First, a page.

Most of us are growing accustomed to the fact that cereal may not be the healthiest breakfast choice.
Our fears have been confirmed thanks to a new study by Public Health Liverpool (PHL).
They found that some cereals contain over half of a child’s recommended daily sugar intake.
Major names including Kellogg’s and Nestle are on the naughty list with the likes of Coco Pops, Coco Shreddies and Cookie Crisp having the highest sugar content.
Liverpool’s Save Kids from Sugar campaign aims to encourage parents to offer their children healthier diet options.
PHL broke down cereals into ‘high’ and ‘medium’ sugar classifications, noting that too much sugar can lead to obesity, tooth decay and type 2 diabetes in children. More serious conditions such as heart disease and some cancers can also be caused.
While the aforementioned chocolate-infused cereals ranked the worst on the list, more surprising options came a close second. Cheerios, Shreddies and Rice Krispies were placed on the ‘medium’ list, meaning their sugar content was between 1 and 2.2 sugar cubes per 40g serving.
Every cereal on the ‘high’ list was guilty of including between 2.4 and 3.7 sugar cubes per 40g serving.
Healthier options were also named. These included Shredded Wheat, Weetabix and Ready Brek.
Alternatively, parents can ban cereals from their household and offer scrambled or boiled eggs or toast instead.
Liverpool authorities will be placing posters and leaflets in health centres, dentists and hospitals over the next few months. A public health team will also be working with school breakfast clubs in a bid to introduce healthier cereals.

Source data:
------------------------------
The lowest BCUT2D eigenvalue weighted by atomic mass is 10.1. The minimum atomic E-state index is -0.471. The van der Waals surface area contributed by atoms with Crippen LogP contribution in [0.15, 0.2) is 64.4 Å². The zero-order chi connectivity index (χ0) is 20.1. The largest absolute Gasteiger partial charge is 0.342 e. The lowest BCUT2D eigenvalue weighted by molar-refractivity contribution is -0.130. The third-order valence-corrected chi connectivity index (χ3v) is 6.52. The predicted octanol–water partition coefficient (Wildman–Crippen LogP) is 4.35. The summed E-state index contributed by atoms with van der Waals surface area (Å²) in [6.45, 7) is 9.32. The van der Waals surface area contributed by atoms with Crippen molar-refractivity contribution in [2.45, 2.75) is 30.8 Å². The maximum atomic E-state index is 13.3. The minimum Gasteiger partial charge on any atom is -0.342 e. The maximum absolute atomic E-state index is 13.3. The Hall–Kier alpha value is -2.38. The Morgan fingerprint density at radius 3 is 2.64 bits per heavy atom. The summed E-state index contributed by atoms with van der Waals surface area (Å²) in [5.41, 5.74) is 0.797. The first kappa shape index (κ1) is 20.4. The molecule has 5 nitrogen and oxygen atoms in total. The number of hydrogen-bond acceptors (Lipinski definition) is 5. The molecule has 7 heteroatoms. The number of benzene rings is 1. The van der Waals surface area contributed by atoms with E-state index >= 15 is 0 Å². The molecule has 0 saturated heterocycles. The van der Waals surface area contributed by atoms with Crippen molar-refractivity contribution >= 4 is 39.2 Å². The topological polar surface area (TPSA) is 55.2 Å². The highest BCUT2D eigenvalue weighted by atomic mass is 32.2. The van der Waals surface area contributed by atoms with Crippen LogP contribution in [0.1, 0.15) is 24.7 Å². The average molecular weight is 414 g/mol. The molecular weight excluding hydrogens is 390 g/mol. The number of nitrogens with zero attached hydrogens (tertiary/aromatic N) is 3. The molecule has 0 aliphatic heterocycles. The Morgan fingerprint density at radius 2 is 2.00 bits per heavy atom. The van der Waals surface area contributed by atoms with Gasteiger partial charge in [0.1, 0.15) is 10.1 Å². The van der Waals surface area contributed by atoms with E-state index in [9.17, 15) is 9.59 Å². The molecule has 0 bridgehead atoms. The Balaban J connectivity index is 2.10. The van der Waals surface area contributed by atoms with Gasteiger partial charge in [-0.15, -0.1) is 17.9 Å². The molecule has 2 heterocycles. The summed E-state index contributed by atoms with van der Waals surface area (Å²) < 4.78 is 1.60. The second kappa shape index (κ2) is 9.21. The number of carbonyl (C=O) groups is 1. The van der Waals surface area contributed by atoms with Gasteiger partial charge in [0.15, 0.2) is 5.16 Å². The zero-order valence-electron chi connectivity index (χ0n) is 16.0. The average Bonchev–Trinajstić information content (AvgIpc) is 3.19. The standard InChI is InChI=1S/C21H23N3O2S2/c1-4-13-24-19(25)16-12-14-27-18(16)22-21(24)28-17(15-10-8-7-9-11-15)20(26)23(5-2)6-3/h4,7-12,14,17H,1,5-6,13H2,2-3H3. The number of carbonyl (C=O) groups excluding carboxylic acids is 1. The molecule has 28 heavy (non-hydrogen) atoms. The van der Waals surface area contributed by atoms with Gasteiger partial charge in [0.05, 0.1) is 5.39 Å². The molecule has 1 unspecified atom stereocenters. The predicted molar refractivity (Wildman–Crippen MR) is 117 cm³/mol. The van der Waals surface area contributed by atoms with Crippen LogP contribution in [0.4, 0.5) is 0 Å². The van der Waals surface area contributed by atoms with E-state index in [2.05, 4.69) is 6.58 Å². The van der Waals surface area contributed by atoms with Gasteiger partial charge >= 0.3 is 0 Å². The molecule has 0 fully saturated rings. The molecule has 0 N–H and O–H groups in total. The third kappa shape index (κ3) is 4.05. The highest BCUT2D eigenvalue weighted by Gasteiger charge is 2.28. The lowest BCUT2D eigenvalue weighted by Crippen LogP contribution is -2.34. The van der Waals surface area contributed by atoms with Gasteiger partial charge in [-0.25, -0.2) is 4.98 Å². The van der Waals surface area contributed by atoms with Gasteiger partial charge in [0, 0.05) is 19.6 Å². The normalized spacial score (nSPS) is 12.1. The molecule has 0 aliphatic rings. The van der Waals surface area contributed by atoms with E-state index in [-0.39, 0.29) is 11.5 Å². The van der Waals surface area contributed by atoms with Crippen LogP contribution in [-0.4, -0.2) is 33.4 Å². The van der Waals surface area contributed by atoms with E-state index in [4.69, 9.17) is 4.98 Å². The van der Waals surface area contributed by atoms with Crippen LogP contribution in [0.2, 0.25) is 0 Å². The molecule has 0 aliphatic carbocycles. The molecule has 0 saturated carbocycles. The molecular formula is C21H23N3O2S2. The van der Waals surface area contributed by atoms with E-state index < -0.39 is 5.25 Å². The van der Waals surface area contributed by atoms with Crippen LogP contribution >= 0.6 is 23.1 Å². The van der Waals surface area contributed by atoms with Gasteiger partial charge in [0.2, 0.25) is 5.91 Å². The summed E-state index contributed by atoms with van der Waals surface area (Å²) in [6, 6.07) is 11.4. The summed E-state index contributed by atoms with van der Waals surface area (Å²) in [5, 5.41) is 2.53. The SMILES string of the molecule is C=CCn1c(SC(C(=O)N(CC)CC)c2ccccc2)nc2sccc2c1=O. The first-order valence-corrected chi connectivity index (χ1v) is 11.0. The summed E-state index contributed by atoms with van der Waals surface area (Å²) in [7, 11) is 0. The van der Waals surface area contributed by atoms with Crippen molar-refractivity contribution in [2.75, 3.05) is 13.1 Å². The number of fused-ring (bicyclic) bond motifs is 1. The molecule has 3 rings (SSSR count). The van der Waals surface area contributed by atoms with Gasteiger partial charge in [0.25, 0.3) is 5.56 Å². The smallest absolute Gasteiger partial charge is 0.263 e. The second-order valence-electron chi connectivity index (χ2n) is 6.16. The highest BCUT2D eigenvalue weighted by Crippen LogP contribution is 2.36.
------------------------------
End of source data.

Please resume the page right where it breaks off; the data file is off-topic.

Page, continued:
Cereal giant Kellogg’s said it had recently cut sugar in Coco Pops by 14%. A spokesperson for the company commented: “We have a long tradition of helping improve the health of the nation – whether that’s adding folic acid in our foods to combat birth defects to reducing salt – and we take our responsibilities seriously.”
“That’s why Kellogg’s is committed to providing people with less salt and sugar in our foods. Our actions will have reduced sugar from the UK’s diet by more than 2,000 tonnes by the end of 2017.”
Meanwhile, Nestle said that “providing clear nutrition labelling has long been a focus. We agree that we all have a role to play in limiting the amount of sugar children consume… and we continue to look for opportunities to make further improvements.”
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